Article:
When the Scottish-born but Philadelphia-dwelling naturalist, Alexander Wilson, assigned the label Alosa sapidissima ("tastiest") to the common American shad, chances are that the fish he studied and savored came out of the Delaware River. That he found it more delectable than other shad, of which the world's rivers (and some lakes) contain several different species, is not surprising. To riverbank people everywhere, shad taken from their stream are always "tastiest."
In the century and a half after Wilson lived beside it, the Delaware deteriorated from a salubrious artery of travel and culture into a foul sewage ditch. Like the mightier Susquehanna, its sources are in the pristine highlands of New York state, but to reach the sea it has to pass through some of industrial America's busiest and most noisome backyards. At least two human generations have proliferated since spawning shad were seen in any quantity on the Delaware and the white April blooming of the service-berry tree ("shad-blow") heralded their approach.
But now conservation has won a tough battle. After a hopeful trickle two years ago and a promising surge last year, this spring a magnificent upstream rush of fish confirms that the lower Delaware has been rendered pure enough again for shad. Could he know this, Naturalist Wilson would most certainly join in the rejoicing. He died in 1813 at Philadelphia of dysentery spread by polluted water.
It is not, primarily, any specific lethal toxins which destroy shad in a polluted river. It is literal suffocation—lack of oxygen—caused by many elements. Chief of these are other, competing life forms, which rob the shad of oxygen when they need it most.
When adult shad run downstream in hot July and August, weak and spent from spawning and from having gone for many weeks with little or none of their natural food (microscopic plankton), the water is too warm for the shad's comfort, and the oxygen content of the polluted waters is too low for their survival. However, what wipes out the species entirely is a downstream plug of pollution so dense that the young, new crop cannot make it to sea. The Delaware's anoxic plug was from Trenton down nearly to Wilmington, Del., where tidal action is great enough to purify. Such enlightened industrial firms as Du Pont and Sun Oil helped the conservationists get the river cleaned up, but others up on the Lehigh remain recalcitrant. Some of their wastes appear mortally cyanic. Other offenders are small towns whose treatment of municipal sewage is still primitive.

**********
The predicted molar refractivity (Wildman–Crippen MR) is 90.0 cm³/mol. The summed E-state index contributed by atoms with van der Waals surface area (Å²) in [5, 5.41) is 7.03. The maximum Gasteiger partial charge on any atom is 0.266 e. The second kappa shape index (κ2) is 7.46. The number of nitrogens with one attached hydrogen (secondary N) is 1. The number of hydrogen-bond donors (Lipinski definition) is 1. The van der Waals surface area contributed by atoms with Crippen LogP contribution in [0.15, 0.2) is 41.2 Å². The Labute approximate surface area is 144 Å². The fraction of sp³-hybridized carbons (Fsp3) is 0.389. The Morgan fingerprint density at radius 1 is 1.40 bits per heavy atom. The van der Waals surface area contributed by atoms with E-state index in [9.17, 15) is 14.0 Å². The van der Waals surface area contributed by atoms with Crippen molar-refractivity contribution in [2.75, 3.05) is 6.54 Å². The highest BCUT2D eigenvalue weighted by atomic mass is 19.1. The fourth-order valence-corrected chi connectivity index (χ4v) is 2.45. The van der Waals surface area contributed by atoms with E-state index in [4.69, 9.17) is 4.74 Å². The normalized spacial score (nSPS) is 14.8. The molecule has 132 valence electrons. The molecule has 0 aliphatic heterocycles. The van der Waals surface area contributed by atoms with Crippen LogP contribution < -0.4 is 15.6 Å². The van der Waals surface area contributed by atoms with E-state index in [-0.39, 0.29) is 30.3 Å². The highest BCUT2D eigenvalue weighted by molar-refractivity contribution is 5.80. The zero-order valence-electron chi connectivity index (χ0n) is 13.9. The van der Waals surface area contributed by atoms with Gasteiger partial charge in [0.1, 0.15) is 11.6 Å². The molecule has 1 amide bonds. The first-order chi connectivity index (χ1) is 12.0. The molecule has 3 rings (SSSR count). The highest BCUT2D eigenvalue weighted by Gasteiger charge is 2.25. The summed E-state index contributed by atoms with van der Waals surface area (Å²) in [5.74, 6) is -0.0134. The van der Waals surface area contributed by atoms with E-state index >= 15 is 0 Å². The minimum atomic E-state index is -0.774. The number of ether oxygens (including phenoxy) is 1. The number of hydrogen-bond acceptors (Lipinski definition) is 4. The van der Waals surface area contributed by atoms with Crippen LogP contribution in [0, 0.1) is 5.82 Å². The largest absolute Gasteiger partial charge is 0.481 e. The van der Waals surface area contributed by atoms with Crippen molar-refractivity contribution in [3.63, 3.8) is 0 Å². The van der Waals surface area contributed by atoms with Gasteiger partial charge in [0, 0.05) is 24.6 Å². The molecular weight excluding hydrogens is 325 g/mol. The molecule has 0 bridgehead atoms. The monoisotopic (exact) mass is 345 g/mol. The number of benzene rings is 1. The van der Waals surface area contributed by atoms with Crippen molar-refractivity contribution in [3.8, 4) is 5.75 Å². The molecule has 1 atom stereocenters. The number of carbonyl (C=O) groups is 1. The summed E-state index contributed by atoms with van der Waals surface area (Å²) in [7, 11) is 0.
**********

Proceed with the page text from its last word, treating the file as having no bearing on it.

All through the Delaware's barren years shad were shipped from other rivers to supply the East. This year professional and amateur netters are back in business, from Lambertville, N.J.—where one recent haul broke all records since the 1880s—up to Hancock, N.Y., a river distance of about 200 miles. The run lasts from about May 1 until mid-June. During this time, from dawn to dusk on weekends and after suppertime on weekdays, every likely spot along the serenely scenic Delaware is crammed with casters. Excited oldsters who haven't caught a shad since their boyhood stand hip to hip in the shallows with young tyros and round-bottomed housewives.
Compared to shadding, put-and-take trout fishing is tame and expensive. Trout stamps cost money and a two-pound fish is about tops. Shad are free. One fish fills a bake pan, and a pair of roe is dinner for two.